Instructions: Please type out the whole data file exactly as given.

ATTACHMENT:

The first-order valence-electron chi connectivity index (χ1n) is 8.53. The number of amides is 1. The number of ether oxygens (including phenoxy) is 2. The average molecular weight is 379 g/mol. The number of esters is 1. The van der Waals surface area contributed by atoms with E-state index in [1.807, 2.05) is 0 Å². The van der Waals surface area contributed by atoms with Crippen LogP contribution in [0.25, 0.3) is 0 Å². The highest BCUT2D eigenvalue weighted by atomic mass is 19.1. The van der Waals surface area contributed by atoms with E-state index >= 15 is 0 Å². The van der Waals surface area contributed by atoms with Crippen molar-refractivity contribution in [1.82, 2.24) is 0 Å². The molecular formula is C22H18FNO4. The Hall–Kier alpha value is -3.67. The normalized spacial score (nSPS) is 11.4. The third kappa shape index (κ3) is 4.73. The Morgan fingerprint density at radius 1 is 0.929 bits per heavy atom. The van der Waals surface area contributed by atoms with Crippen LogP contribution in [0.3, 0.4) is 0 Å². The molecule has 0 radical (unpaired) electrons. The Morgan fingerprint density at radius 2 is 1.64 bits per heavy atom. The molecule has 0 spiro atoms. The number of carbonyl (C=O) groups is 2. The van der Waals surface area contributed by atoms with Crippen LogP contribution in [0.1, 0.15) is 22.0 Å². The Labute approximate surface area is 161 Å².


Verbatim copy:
The first-order valence-electron chi connectivity index (χ1n) is 8.53. The number of amides is 1. The number of ether oxygens (including phenoxy) is 2. The average molecular weight is 379 g/mol. The number of esters is 1. The van der Waals surface area contributed by atoms with E-state index in [1.807, 2.05) is 0 Å². The van der Waals surface area contributed by atoms with Crippen LogP contribution in [0.25, 0.3) is 0 Å². The highest BCUT2D eigenvalue weighted by atomic mass is 19.1. The van der Waals surface area contributed by atoms with E-state index >= 15 is 0 Å². The van der Waals surface area contributed by atoms with Crippen molar-refractivity contribution in [1.82, 2.24) is 0 Å². The molecular formula is C22H18FNO4. The Hall–Kier alpha value is -3.67. The normalized spacial score (nSPS) is 11.4. The third kappa shape index (κ3) is 4.73. The Morgan fingerprint density at radius 1 is 0.929 bits per heavy atom. The van der Waals surface area contributed by atoms with Crippen LogP contribution in [0.3, 0.4) is 0 Å². The molecule has 0 radical (unpaired) electrons. The Morgan fingerprint density at radius 2 is 1.64 bits per heavy atom. The molecule has 0 spiro atoms. The number of carbonyl (C=O) groups is 2. The van der Waals surface area contributed by atoms with Crippen LogP contribution in [0.1, 0.15) is 22.0 Å². The Labute approximate surface area is 161 Å².